If you're a "power user" on any *nix distro (be it the three above or any others) and you like to customize every aspect of your kernel, desktop environment, and everything in between, then you'll already know which environment is your favorite and you're going to set it up the way you want it, anyway. So it doesn't really matter what the distro has by default.

    So whatever a distro has by default really shouldn't matter, be it varied or vanilla.
  • by jadrian (1150317) on Thursday May 15, 2008 @06:51PM (#23426036)
    "Here's a compilation of screen shots and descriptions that make it appear to be the case" I honestly don't get it. Those screenshots and descriptions do not have no connection to the summary. The summary makes no sense. What's the point of this story really?
  • Convergence (Score:4, Insightful)

    by mrsteveman1 (1010381) on Thursday May 15, 2008 @06:54PM (#23426082)
    The more all these distros converge and provide nearly identical desktops, the clearer it will be that most of them don't actually need to exist in the first place.
    • Re: (Score:3, Insightful)

      by turing_m (1030530)

      The more all these distros converge and provide nearly identical desktops, the clearer it will be that most of them don't actually need to exist in the first place.

      That's an emergent property of FOSS. It's basically evolution by intelligent design AND natural selection, if that makes any sense. You've got a bunch of different codes. The best become the most popular in their niche, the rest don't. That's the "natural selection" bit.

      Instead of sexual reproduction/mutation enabling variation among different

  • Novell's SUSE Linux Enterprise JeOS comes with just the core engine and very basic support. This is a very different experience from all the other distributions where they bundle more than necessary applications (OpenOffice on a server distribution? Really?).

    For a long time most distros have had some kind of 'server' install to avoid this, infact I think it's always been that way.. the entire piece is just rubbish fluff.
  • by Dan667 (564390) on Thursday May 15, 2008 @07:15PM (#23426306)
    Think about what it would be like if the command "ls" was named something different in every linux distribution. Part of Microsoft's success is that there are GUI contracts that are very rarely broken so you almost always know how to do basic tasks with a new program.
    • by Coryoth (254751) on Thursday May 15, 2008 @08:32PM (#23427076) Homepage Journal

      Think about what it would be like if the command "ls" was named something different in every linux distribution. Part of Microsoft's success is that there are GUI contracts that are very rarely broken so you almost always know how to do basic tasks with a new program.
      Sigh. Time to trot out the screenshot [arstechnica.com] yet again. All those Microsoft applications in that screenshot all work the same right? The menu in notepad is just like the complete lack of a menu in Word and Media Player? And while IE and Windows Explorer look the same at first glance, having the spacing and arrangement ever so slightly different is all part of some master plan? The (complete lack of) consistency in how toolbars are presented in Word, Outlook, IE and Blend is carefully arranged?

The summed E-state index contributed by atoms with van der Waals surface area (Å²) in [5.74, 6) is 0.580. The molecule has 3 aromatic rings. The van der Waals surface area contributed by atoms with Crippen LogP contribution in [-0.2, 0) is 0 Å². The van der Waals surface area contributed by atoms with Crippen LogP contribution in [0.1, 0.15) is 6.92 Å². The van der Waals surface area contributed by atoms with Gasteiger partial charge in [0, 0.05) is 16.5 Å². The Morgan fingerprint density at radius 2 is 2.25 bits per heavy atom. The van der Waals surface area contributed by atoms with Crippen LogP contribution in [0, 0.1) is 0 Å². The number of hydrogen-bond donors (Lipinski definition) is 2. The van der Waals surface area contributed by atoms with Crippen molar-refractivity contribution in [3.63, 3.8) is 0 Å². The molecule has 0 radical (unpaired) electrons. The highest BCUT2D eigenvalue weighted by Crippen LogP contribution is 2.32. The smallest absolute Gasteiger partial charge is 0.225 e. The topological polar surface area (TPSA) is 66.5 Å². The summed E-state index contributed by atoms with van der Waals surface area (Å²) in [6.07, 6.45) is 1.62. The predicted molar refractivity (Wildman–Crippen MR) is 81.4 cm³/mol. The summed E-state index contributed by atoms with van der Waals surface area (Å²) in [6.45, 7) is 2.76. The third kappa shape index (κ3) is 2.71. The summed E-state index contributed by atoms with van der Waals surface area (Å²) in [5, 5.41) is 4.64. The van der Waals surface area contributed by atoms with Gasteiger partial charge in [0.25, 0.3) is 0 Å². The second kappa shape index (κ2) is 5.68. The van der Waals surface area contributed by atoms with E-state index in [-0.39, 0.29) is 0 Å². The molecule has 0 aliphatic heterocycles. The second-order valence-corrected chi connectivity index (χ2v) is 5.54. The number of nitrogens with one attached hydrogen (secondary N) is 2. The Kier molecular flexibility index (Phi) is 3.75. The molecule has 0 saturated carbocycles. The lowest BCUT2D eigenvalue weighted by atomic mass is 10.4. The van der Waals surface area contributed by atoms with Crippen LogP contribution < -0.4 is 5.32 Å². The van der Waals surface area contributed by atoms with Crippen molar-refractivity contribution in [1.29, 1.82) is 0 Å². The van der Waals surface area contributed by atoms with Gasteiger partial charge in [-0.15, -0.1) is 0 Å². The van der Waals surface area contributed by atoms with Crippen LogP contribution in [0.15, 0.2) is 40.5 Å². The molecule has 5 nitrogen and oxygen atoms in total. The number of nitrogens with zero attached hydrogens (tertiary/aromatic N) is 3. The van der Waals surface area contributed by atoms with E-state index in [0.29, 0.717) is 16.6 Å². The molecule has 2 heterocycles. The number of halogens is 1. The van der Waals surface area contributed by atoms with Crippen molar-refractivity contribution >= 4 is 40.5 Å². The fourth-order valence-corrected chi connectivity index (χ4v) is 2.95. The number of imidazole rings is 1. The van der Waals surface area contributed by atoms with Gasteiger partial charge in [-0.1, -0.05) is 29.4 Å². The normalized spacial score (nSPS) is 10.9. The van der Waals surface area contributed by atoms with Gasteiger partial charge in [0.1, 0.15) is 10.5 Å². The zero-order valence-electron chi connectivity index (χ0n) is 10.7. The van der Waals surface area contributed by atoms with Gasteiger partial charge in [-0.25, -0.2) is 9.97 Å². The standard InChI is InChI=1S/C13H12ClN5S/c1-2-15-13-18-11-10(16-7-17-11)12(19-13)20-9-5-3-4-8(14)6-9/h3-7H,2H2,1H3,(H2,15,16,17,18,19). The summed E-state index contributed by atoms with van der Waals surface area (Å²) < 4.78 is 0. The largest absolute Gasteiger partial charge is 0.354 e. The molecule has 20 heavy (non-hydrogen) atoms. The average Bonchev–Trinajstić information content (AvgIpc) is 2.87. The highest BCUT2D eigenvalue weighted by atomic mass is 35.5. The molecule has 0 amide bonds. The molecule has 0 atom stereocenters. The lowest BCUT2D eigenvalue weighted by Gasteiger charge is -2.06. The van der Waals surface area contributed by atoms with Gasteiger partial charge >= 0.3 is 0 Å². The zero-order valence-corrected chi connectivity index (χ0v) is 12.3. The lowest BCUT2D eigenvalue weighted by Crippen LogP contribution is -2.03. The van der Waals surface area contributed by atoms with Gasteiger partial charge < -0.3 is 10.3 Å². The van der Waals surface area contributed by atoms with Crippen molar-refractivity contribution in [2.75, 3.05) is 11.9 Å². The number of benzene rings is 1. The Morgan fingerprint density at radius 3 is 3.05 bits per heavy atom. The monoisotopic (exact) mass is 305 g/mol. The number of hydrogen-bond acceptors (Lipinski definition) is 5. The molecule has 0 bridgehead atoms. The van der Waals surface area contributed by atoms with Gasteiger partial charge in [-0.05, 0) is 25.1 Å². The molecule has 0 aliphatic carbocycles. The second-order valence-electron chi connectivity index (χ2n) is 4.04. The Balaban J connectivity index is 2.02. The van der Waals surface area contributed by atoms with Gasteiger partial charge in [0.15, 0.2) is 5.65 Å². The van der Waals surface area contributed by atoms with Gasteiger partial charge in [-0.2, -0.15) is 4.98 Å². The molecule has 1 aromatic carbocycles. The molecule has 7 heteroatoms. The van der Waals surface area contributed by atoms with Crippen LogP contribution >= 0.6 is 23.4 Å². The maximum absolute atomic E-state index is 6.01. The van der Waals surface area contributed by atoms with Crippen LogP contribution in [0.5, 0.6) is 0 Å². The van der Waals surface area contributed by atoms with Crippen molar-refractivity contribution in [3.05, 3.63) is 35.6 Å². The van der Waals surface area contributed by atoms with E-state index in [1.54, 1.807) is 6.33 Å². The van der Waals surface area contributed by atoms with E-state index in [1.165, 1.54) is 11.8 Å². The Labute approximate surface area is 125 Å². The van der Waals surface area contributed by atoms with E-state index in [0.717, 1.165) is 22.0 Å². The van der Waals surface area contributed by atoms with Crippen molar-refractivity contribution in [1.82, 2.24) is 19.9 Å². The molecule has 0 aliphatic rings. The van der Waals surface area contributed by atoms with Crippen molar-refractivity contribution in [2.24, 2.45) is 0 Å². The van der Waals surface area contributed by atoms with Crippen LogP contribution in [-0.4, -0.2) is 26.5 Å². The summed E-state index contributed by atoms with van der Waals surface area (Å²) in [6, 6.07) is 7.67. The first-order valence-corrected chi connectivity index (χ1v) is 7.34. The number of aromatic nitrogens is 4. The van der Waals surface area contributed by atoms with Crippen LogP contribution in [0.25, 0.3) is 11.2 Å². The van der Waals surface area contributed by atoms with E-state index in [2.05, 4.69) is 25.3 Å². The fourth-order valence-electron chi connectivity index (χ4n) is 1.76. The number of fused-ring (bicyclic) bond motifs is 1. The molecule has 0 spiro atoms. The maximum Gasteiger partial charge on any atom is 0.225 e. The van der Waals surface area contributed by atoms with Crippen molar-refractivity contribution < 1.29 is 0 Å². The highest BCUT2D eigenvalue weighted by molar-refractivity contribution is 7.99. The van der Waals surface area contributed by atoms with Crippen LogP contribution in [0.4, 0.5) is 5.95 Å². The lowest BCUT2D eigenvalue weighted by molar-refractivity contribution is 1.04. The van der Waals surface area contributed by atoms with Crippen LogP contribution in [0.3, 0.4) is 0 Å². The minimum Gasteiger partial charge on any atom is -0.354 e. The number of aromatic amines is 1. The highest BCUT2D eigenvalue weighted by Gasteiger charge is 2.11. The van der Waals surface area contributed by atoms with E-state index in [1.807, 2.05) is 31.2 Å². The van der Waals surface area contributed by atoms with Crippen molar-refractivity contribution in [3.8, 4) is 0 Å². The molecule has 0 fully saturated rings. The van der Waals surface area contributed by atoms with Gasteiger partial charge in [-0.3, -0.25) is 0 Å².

In the meantime GNOME and KDE both have Human Interface Guideline documents that spell out how applications should work to be consistent, and, oddly enough, most applications for the respective desktops hew to them rather well. You can certainly expect a more consistent environment than Windows apparently is these days (even if you stick to MS software)!
      • by SEMW (967629) on Thursday May 15, 2008 @11:53PM (#23428702)

        Think about what it would be like if the command "ls" was named something different in every linux distribution. Part of Microsoft's success is that there are GUI contracts that are very rarely broken so you almost always know how to do basic tasks with a new program.
        Sigh. Time to trot out the screenshot yet again. All those Microsoft applications in that screenshot all work the same right? The menu in notepad is just like the complete lack of a menu in Word and Media Player?
        You've missed the GP's point. A User Interface Contract is not necessarily about appearence; and the important ones aren't. For example, there's nothing in the Windows UI guidelines that says that a toolbar must be grey. And, indeed, a lot of the toolbar's aren't grey. This is not a bad thing: a different colour toolbar does not impede UI knowledge transferability, but does help identify different applications.

        But a number of important things stay the same. For example, in any document-based application, Alt,F,S and Ctrl-S both give you Save. Always. Everywhere. Now, I've never used IE7 (I'm currently using Opera on Ubuntu...), and from your screenshot it doesn't seem to have a menubar. I don't know whether it just doesn't have a menubar, or whether it's hidden by default. But somehow I can be pretty certain that, whichever the answer is, pressing Alt,F,S will still give me save.